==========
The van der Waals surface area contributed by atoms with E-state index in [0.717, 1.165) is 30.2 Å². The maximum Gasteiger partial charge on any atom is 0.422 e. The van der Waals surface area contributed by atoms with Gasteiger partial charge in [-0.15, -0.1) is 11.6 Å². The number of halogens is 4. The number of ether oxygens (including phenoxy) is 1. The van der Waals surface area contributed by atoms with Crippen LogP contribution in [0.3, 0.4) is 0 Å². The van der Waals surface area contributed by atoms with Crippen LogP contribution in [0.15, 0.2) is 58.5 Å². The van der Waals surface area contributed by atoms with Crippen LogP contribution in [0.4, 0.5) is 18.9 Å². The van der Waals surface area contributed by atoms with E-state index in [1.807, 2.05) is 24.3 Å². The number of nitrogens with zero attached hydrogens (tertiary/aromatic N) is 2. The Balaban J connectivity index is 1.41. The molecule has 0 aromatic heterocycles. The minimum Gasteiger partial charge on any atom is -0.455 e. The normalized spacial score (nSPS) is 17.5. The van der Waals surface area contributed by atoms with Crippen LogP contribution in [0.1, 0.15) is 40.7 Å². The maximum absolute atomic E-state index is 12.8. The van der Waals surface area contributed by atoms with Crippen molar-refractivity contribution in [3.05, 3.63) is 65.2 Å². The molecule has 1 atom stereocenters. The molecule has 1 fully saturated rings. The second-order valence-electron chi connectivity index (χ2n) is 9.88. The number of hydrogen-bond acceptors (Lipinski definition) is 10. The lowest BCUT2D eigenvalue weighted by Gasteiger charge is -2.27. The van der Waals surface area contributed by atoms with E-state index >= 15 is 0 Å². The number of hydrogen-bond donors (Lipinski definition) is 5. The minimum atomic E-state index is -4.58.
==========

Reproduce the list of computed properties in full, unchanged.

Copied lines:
The van der Waals surface area contributed by atoms with E-state index in [0.717, 1.165) is 30.2 Å². The maximum Gasteiger partial charge on any atom is 0.422 e. The van der Waals surface area contributed by atoms with Gasteiger partial charge in [-0.15, -0.1) is 11.6 Å². The number of halogens is 4. The number of ether oxygens (including phenoxy) is 1. The van der Waals surface area contributed by atoms with Crippen LogP contribution in [0.3, 0.4) is 0 Å². The van der Waals surface area contributed by atoms with Crippen LogP contribution in [0.15, 0.2) is 58.5 Å². The van der Waals surface area contributed by atoms with Crippen LogP contribution in [0.4, 0.5) is 18.9 Å². The van der Waals surface area contributed by atoms with E-state index in [1.807, 2.05) is 24.3 Å². The number of nitrogens with zero attached hydrogens (tertiary/aromatic N) is 2. The Balaban J connectivity index is 1.41. The molecule has 0 aromatic heterocycles. The minimum Gasteiger partial charge on any atom is -0.455 e. The normalized spacial score (nSPS) is 17.5. The van der Waals surface area contributed by atoms with Crippen LogP contribution in [0.1, 0.15) is 40.7 Å². The maximum absolute atomic E-state index is 12.8. The van der Waals surface area contributed by atoms with Crippen molar-refractivity contribution in [3.05, 3.63) is 65.2 Å². The molecule has 1 atom stereocenters. The molecule has 1 fully saturated rings. The second-order valence-electron chi connectivity index (χ2n) is 9.88. The number of hydrogen-bond acceptors (Lipinski definition) is 10. The lowest BCUT2D eigenvalue weighted by Gasteiger charge is -2.27. The van der Waals surface area contributed by atoms with E-state index >= 15 is 0 Å². The number of hydrogen-bond donors (Lipinski definition) is 5. The minimum atomic E-state index is -4.58.